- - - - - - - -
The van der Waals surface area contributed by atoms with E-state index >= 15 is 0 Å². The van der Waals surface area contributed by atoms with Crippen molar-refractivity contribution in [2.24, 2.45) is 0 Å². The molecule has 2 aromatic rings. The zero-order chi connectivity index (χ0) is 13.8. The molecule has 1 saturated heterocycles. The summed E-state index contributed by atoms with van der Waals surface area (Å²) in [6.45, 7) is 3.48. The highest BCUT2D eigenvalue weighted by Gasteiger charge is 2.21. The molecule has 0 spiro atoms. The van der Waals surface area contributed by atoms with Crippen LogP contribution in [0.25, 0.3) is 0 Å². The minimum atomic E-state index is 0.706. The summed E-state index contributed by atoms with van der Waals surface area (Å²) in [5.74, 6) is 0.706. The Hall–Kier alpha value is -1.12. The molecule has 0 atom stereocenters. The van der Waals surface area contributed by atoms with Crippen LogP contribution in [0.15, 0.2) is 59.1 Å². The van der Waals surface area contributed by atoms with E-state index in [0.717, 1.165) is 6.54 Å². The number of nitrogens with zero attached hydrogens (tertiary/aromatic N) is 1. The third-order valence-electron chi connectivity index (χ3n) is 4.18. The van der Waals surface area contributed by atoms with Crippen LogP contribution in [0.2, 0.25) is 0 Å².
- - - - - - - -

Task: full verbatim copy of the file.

The van der Waals surface area contributed by atoms with E-state index >= 15 is 0 Å². The van der Waals surface area contributed by atoms with Crippen molar-refractivity contribution in [2.24, 2.45) is 0 Å². The molecule has 2 aromatic rings. The zero-order chi connectivity index (χ0) is 13.8. The molecule has 1 saturated heterocycles. The summed E-state index contributed by atoms with van der Waals surface area (Å²) in [6.45, 7) is 3.48. The highest BCUT2D eigenvalue weighted by Gasteiger charge is 2.21. The molecule has 0 spiro atoms. The van der Waals surface area contributed by atoms with Crippen LogP contribution in [0.25, 0.3) is 0 Å². The minimum atomic E-state index is 0.706. The summed E-state index contributed by atoms with van der Waals surface area (Å²) in [5.74, 6) is 0.706. The Hall–Kier alpha value is -1.12. The molecule has 0 atom stereocenters. The van der Waals surface area contributed by atoms with Crippen LogP contribution in [0.15, 0.2) is 59.1 Å². The van der Waals surface area contributed by atoms with E-state index in [0.717, 1.165) is 6.54 Å². The number of nitrogens with zero attached hydrogens (tertiary/aromatic N) is 1. The third-order valence-electron chi connectivity index (χ3n) is 4.18. The van der Waals surface area contributed by atoms with Crippen LogP contribution in [0.2, 0.25) is 0 Å².